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Knowledge is power as you approach and enter retirement
And you don't have to learn these things the hard way. Here's four areas of knowledge I think you should make sure you have as you approach retirement.
In this week’s edition
Article: Knowledge is power as you approach and enter retirement
From Bec’s Desk this week
SMH/Age article: Forget FOMO: How to grapple with the ‘fear of running out’ in retirement
Sent in: A lovely short note sent to me by email
Knowledge is power as you approach and enter retirement
‘Knowledge is power.’ One of the guest speakers said that to a room full of older Australians at the Queensland Seniors Forum this week, and it could not be a more important message.
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And more importantly, knowledge is power as you approach and enter retirement, traversing so many unknown topics for the first time in your life. But knowledge is hard to build up any way other than through learned experiences - AKA - the hard way! And I think you can learn a few things without the mistakes, if you want to.
So today I’ve decided to offer you some greater power, by listing off some of the knowledge and titbits I think you should make sure you have as you approach retirement.
Your superannuation: learn how your financial foundations work!
Understanding superannuation is paramount. Many people wake up somewhere in their mid-50s or even 60s and suddenly realise they need to pay attention to their superannuation. And while it’s not too late, it’s certainly not the best time to start!
To grow into a really big (or even moderate) nest egg, your superannuation needs you to deposit money into it as early in life as you can afford to; ensure it is invested well at every stage of your life; and give it time to grow. Compound investing IS the key to superannuation growth!
But the knowledge you need goes much further. Take the time to grasp the concessional and non-concessional contributions, the downsizing incentive, and your options for risk taking and investment. Think about how the accumulation phase works, and how the retirement phase works - because they are very different.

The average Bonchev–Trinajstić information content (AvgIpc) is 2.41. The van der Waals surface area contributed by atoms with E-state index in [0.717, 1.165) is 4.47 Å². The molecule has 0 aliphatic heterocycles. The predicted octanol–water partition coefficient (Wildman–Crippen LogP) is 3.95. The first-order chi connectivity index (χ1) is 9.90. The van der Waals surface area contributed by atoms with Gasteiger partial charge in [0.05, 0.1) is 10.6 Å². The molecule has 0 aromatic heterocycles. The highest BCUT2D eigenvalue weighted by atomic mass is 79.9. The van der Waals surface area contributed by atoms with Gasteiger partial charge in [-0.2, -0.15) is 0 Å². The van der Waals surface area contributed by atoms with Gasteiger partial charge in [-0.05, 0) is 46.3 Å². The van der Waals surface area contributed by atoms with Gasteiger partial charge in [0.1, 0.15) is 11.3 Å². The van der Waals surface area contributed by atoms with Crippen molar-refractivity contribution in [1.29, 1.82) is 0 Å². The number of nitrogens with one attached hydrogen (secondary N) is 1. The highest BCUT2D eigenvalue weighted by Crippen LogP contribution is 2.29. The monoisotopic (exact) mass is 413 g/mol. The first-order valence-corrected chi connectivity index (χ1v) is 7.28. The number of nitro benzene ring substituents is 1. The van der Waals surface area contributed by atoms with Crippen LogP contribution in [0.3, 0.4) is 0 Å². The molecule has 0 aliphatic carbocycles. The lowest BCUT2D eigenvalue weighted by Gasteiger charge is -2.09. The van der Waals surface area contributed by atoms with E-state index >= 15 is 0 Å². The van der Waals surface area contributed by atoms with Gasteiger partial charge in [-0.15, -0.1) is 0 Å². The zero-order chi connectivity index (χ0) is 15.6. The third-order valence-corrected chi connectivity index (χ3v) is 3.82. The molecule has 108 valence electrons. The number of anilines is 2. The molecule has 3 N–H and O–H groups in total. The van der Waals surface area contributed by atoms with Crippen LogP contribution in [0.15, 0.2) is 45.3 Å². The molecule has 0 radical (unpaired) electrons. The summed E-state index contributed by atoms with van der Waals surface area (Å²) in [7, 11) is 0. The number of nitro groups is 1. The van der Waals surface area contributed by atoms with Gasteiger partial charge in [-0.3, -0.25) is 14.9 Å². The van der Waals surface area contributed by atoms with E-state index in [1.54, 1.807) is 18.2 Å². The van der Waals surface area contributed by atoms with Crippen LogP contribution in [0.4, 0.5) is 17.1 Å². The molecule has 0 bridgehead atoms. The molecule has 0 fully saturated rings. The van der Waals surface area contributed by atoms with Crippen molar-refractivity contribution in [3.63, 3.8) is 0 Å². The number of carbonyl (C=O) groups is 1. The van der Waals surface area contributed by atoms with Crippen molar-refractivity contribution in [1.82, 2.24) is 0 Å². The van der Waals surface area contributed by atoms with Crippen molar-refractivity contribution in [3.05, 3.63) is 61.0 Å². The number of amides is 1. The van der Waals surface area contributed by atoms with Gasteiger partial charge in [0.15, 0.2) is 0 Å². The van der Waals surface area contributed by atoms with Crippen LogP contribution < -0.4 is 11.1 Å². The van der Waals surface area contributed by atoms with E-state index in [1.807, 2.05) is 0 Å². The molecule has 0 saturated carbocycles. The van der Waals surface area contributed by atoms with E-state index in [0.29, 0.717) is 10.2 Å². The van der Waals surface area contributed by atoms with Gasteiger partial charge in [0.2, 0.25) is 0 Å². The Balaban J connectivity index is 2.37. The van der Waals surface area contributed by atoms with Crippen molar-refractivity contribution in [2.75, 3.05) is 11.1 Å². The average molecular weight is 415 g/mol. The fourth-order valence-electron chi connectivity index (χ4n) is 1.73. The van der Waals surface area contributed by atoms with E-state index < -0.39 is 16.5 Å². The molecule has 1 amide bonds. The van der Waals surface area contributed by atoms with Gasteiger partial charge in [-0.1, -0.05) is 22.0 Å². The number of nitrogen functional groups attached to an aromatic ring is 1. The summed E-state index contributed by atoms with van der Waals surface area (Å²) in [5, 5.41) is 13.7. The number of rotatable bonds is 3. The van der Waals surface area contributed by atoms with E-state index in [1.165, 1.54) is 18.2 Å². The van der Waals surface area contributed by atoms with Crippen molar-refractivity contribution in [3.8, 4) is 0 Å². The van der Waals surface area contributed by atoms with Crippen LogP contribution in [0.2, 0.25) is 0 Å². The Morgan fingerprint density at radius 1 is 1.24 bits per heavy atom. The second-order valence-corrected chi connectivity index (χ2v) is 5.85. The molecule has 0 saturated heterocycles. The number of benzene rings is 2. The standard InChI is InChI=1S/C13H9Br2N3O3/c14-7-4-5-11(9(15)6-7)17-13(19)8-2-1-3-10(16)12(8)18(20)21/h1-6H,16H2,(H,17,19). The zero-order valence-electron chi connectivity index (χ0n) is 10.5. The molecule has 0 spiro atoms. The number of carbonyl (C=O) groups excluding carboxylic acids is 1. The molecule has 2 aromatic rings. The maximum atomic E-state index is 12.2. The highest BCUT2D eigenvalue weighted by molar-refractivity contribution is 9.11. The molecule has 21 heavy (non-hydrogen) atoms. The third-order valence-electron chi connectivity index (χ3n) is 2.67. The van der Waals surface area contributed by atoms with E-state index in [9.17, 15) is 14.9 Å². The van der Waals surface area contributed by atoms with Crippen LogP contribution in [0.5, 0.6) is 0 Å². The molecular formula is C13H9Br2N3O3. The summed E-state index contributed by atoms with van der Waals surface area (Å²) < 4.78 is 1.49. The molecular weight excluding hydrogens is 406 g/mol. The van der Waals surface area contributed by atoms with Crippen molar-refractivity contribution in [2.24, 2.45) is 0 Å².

And, ask your superfund about the tools they provide to help you understand your money, the retirement education they can offer you, and the financial advice options they have for their members. Remember - knowledge is power! If your head’s in the sand - you have no power! (Tell ‘em I sent you - many are waiting for your call!)
The Age Pension: Don’t be too proud to learn about the age pension
62% of Australians over 67 access some form of age pension. It boggles me that people under that age think the pension is only for a minority group. The age pension’s eligibility is calculated by a combination of the assets test and the income test. And, if you would like to understand whether you can access up to nearly $43,000 per year as a couple or $28,500 per year as a single person from the age of 67, PLUS a whole raft of pension benefits, like the pension concession card, rent assistance, and more - take the time to learn.
It’s also worth knowing that if you aren’t eligible for the age pension, you might find you are eligible for the Commonwealth Seniors Health Card (CSHC).
If you don't dive in and learn, you’ll never know. Or, maybe you’ll find yourself missing out on months of years of supplementary income you might have been able to enjoy. Because they don’t backpay if you apply months or years later.
Your health: Learn how to monitor your body’s key health markers
You need to learn how your body really works in the second half of life if you want to slow the undesirable parts of ageing health decline. Knowledge of what to check and watch for is critical. So, take the time to learn and, remember that as Australians with a medicare card, you have access to an extraordinary number of high quality preventive health tests at a very low and sometimes NO cost to you. These could allow you to catch cancer, dementia, heart disease or diabetes long before they cause irreparable damage to your body, and shorten your healthspan earlier than necessary. Some of the things you need to know (and are covered in detail in the book) include: